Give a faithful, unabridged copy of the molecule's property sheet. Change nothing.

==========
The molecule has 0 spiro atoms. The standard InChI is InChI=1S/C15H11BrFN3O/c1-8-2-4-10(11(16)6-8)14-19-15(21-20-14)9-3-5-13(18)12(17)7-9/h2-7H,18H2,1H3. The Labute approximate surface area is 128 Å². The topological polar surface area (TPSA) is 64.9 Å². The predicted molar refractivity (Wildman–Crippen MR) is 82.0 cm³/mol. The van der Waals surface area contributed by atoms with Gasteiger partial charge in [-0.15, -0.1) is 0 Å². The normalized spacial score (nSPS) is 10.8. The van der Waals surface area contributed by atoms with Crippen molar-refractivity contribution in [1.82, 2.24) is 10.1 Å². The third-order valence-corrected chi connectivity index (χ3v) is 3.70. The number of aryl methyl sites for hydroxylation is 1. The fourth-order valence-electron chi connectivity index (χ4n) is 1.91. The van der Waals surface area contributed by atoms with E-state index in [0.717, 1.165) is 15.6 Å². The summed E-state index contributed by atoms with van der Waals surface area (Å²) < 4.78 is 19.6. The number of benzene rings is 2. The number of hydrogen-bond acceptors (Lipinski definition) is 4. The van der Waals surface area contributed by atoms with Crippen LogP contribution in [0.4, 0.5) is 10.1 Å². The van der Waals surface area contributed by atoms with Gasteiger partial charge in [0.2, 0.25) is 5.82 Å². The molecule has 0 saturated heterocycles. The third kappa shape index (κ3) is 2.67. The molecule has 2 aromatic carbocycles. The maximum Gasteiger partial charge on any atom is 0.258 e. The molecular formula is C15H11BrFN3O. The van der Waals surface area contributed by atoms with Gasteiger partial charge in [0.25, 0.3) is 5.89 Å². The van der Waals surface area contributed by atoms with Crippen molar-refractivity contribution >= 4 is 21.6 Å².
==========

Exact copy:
The molecule has 0 spiro atoms. The standard InChI is InChI=1S/C15H11BrFN3O/c1-8-2-4-10(11(16)6-8)14-19-15(21-20-14)9-3-5-13(18)12(17)7-9/h2-7H,18H2,1H3. The Labute approximate surface area is 128 Å². The topological polar surface area (TPSA) is 64.9 Å². The predicted molar refractivity (Wildman–Crippen MR) is 82.0 cm³/mol. The van der Waals surface area contributed by atoms with Gasteiger partial charge in [-0.15, -0.1) is 0 Å². The normalized spacial score (nSPS) is 10.8. The van der Waals surface area contributed by atoms with Crippen molar-refractivity contribution in [1.82, 2.24) is 10.1 Å². The third-order valence-corrected chi connectivity index (χ3v) is 3.70. The number of aryl methyl sites for hydroxylation is 1. The fourth-order valence-electron chi connectivity index (χ4n) is 1.91. The van der Waals surface area contributed by atoms with E-state index in [0.717, 1.165) is 15.6 Å². The summed E-state index contributed by atoms with van der Waals surface area (Å²) < 4.78 is 19.6. The number of benzene rings is 2. The number of hydrogen-bond acceptors (Lipinski definition) is 4. The van der Waals surface area contributed by atoms with Crippen LogP contribution in [0.4, 0.5) is 10.1 Å². The van der Waals surface area contributed by atoms with Gasteiger partial charge in [0.2, 0.25) is 5.82 Å². The molecule has 0 saturated heterocycles. The third kappa shape index (κ3) is 2.67. The molecule has 2 aromatic carbocycles. The maximum Gasteiger partial charge on any atom is 0.258 e. The molecular formula is C15H11BrFN3O. The van der Waals surface area contributed by atoms with Gasteiger partial charge in [0.25, 0.3) is 5.89 Å². The van der Waals surface area contributed by atoms with Crippen molar-refractivity contribution >= 4 is 21.6 Å².